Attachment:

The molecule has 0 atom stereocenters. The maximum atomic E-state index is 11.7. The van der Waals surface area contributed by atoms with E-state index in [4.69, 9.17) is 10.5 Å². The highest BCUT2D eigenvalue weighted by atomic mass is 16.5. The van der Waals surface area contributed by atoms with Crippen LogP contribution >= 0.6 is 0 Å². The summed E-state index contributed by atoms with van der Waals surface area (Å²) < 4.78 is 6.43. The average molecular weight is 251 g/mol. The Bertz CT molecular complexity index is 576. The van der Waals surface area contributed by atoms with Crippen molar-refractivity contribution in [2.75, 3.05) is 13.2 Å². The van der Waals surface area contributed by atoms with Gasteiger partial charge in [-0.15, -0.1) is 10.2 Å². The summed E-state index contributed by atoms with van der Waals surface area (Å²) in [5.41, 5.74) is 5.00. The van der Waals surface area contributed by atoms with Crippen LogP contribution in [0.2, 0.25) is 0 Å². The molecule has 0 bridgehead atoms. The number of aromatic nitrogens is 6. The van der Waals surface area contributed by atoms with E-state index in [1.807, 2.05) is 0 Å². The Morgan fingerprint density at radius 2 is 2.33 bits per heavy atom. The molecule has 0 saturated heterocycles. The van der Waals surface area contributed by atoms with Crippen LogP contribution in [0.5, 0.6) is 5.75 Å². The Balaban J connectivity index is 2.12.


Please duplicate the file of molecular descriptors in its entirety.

The molecule has 0 atom stereocenters. The maximum atomic E-state index is 11.7. The van der Waals surface area contributed by atoms with E-state index in [4.69, 9.17) is 10.5 Å². The highest BCUT2D eigenvalue weighted by atomic mass is 16.5. The van der Waals surface area contributed by atoms with Crippen LogP contribution >= 0.6 is 0 Å². The summed E-state index contributed by atoms with van der Waals surface area (Å²) < 4.78 is 6.43. The average molecular weight is 251 g/mol. The Bertz CT molecular complexity index is 576. The van der Waals surface area contributed by atoms with Crippen molar-refractivity contribution in [2.75, 3.05) is 13.2 Å². The van der Waals surface area contributed by atoms with Gasteiger partial charge in [-0.15, -0.1) is 10.2 Å². The summed E-state index contributed by atoms with van der Waals surface area (Å²) in [5.41, 5.74) is 5.00. The van der Waals surface area contributed by atoms with Crippen LogP contribution in [0.2, 0.25) is 0 Å². The molecule has 0 bridgehead atoms. The number of aromatic nitrogens is 6. The van der Waals surface area contributed by atoms with E-state index in [1.807, 2.05) is 0 Å². The Morgan fingerprint density at radius 2 is 2.33 bits per heavy atom. The molecule has 0 saturated heterocycles. The van der Waals surface area contributed by atoms with Crippen LogP contribution in [0.5, 0.6) is 5.75 Å². The Balaban J connectivity index is 2.12.